Buddy the Baseball – Buddy & Roy, part 1


The third in our series of stories about Buddy the magic baseball is about how class bully Roy learned how to watch his words and respect others.

By Steve Trout

Billy moved up to a higher level of baseball when he turned 13. This higher level meant that the competition was tougher and the players stronger. Billy prepared well by taking wrestling during the winter to make himself stronger since he was determined to be the very best version of himself. Ever since his old baseball Buddy came into his life, he dedicated himself to being the best at everything he did.

Billy’s new team had a couple of teammates who played with him from last year, but the other guys were older and had different personalities. A few players were 15, and that’s a big difference to a 13-year-old. After practice he was talking with his friend Sam when all of a sudden he was bumped from behind by another guy on his team. “Sam, did you see that? What a jerk.”

“Yeah. His name is Roy and he’s sort of a punk. Did you see the black eye he had?” Sam answered.

“He probably deserved it,” Billy said.

“I heard he’s always getting into trouble, fighting and swearing. He has a very bad reputation,” said Sam. “He bumped into me also when we were leaving the dugout to go take some infield practice.”

After practice Roy’s dad was standing at the fence waiting for his son.

 “Son, how did practice go? Did you do well?” Just then Billy and a few other teammates walked past as Roy said, “See you tomorrow, guys.”

 One of them said, “I hope not.”

“Roy,” his dad asked him, “did you get into an argument? I’ve been thinking since last summer when you were at camp and you got into trouble teasing other kids that playing baseball was a good idea. And what about that fight you had last week in school? You know we’ve been working on your temper. You have a chance of being a good ballplayer if you get along with others.”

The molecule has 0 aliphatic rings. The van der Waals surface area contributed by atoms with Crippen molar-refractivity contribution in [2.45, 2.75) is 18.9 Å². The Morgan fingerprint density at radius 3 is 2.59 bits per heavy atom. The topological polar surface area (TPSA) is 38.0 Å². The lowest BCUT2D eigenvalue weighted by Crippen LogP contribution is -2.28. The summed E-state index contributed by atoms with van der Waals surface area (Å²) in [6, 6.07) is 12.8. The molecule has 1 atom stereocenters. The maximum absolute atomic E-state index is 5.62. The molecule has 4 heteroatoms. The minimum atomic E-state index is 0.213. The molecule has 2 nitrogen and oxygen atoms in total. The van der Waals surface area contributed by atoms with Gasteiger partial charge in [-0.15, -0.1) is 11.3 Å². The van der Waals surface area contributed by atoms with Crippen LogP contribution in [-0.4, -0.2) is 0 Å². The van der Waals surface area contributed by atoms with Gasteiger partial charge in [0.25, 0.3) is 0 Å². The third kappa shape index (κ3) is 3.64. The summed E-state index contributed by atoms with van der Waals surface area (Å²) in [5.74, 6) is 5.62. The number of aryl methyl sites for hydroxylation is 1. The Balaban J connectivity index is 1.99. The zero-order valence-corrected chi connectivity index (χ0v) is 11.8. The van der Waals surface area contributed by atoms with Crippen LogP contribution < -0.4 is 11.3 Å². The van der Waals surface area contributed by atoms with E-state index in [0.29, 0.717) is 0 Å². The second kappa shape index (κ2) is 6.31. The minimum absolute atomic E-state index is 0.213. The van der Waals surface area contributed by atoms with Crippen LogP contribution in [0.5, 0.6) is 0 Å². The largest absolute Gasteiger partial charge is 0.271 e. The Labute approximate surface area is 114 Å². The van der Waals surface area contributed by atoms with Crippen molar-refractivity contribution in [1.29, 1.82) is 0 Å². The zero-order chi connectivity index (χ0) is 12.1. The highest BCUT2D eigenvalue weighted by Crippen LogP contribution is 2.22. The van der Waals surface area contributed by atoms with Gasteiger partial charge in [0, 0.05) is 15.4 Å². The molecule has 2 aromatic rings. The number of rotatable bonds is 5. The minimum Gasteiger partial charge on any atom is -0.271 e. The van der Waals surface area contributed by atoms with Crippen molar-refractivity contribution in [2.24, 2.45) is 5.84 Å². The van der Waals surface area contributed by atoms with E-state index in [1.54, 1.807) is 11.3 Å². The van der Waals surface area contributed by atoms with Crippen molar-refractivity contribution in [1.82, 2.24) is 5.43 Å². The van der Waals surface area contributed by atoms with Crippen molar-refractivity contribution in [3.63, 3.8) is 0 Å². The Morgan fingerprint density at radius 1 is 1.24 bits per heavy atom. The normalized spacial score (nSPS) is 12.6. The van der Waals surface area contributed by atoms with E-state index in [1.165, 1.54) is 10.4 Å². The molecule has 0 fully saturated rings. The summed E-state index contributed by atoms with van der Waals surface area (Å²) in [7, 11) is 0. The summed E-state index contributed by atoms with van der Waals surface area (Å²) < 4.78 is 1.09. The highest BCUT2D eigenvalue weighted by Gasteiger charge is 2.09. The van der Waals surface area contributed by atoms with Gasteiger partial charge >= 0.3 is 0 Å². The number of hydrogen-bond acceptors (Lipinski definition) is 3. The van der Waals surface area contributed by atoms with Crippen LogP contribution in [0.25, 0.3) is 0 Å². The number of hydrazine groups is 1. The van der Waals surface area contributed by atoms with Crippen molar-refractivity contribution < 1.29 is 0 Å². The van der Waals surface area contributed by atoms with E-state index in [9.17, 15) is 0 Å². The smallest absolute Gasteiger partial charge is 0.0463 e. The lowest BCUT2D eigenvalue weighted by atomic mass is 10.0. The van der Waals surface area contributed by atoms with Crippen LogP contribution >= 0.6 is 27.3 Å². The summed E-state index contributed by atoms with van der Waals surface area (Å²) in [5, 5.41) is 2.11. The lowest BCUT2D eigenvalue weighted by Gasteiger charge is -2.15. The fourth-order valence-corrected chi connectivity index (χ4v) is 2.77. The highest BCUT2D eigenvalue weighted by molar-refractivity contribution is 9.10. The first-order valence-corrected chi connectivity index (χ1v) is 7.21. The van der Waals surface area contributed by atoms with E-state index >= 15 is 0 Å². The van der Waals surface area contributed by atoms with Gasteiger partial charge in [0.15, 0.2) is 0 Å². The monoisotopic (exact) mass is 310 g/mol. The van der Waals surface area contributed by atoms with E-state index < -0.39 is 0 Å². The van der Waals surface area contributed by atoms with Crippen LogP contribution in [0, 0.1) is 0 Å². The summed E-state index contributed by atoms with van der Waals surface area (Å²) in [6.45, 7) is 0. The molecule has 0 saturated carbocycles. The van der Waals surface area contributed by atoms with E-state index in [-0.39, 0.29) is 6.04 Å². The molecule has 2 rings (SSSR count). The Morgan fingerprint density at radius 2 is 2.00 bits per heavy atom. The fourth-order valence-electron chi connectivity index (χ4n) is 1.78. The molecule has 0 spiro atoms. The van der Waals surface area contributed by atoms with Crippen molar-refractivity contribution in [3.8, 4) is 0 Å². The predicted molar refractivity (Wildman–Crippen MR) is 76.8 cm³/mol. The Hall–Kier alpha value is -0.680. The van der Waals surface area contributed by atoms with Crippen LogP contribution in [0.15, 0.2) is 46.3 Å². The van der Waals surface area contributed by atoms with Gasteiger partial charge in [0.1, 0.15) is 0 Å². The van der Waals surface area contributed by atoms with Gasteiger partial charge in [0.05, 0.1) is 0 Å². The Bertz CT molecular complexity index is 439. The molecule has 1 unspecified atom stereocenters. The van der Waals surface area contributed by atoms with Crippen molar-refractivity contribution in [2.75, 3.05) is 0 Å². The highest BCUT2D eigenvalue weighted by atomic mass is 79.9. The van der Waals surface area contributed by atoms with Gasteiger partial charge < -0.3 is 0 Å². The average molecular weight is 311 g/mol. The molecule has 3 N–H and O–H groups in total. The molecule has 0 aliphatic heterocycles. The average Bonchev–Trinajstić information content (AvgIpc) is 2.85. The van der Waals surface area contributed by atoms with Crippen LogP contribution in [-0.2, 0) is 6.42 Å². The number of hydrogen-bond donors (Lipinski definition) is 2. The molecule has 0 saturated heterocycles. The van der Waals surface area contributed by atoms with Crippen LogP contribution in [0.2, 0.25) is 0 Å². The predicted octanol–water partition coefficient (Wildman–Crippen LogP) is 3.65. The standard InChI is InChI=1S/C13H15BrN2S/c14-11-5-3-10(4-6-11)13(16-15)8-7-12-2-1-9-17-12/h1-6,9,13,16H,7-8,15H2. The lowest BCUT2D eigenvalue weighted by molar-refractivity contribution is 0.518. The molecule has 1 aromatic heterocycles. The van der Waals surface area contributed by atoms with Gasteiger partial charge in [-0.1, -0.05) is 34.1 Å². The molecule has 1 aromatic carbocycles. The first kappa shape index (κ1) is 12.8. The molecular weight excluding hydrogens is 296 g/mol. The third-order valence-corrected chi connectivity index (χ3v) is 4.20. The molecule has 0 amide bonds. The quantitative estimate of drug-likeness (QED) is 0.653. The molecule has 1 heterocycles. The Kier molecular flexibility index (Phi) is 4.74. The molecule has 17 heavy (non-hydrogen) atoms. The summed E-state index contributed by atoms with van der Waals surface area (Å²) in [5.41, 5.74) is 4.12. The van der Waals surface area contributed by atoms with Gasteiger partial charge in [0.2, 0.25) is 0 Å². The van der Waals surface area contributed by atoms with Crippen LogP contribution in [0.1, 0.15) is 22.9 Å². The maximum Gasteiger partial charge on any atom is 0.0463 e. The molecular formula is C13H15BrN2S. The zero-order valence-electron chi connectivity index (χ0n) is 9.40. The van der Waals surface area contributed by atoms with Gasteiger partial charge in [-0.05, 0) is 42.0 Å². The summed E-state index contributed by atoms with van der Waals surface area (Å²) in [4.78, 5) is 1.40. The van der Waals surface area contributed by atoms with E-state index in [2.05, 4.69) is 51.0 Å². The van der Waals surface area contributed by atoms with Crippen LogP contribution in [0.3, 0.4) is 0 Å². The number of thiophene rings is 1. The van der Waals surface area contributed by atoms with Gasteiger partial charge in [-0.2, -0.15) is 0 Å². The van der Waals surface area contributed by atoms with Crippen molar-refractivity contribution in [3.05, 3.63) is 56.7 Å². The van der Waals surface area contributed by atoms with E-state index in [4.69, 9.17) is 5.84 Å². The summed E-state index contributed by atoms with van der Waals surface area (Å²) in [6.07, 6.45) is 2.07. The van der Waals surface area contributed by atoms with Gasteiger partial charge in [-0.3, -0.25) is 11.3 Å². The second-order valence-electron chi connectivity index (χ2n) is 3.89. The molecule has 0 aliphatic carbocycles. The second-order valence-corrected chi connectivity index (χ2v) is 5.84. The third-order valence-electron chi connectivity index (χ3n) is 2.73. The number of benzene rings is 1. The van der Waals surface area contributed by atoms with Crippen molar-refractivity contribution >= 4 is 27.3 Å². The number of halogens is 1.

At the next practice Roy was aggressive toward Billy and Sam. He took the bat from Sam and told Billy to go grab the ball bag and bring it to the mound. Billy told Roy that he was not the coach and to stop acting like he was running the team. Roy laughed and said, “It’s best if you just do what I say.”

Sam thanked Billy for standing up to Roy. “Man, I’m scared of the guy,” Sam said.

“Well, I’m not exactly comfortable being around him either, but if he sees I’m scared, he will treat us even worse. The guy’s a bully. I wonder if he even knows it.”

After practice Roy pushed another teammate as he walked to where his dad was waiting. Roy’s dad looked and saw the kids who had gathered around the coach. “Hey, son, do you need to be with your team? It looks like they’re having a meeting.”

“It’s no big deal,” Roy said.

 Roy’s dad thought something was not right and called the coach when they got home. “Hi, Coach Howard. I noticed after practice the team was meeting, but Roy was not part of it.”

Coach Howard said, “I’m glad you called. I was just about to give you a call. Roy’s teammates told me about how Roy is bullying and says things that are intimidating. They don’t want him around because some of them are a little scared of him.”

“Okay,” said Roy’s dad, “I will talk with him about this.”

When Billy got home that afternoon he took Buddy out of his case. “Hey, Buddy, I need you again to help out with this new team I’m on.”

 “Okay, I’m ready for action. What’s going on?”

“Buddy, we have this kid named Roy who is really mean. He even had a black eye on the first day of practice. I think he’s a bully. He’s really aggressive. Some of us are scared.”

“Did you tell the coach?”

“Yes, we had a meeting. Many of the guys said they don’t want to play with Roy.”

“He might not know he’s a bully or what he says is hurtful,” Buddy said.

“He told one of us, ‘Hey, stand closer to the ball. Maybe you will hit it.’ He taunts us.”

“Talk to your mom and dad,” Buddy suggested.

Read part 2 of “Buddy & Roy”

Read all of the “Buddy the Baseball” stories and our interview with Steve Trout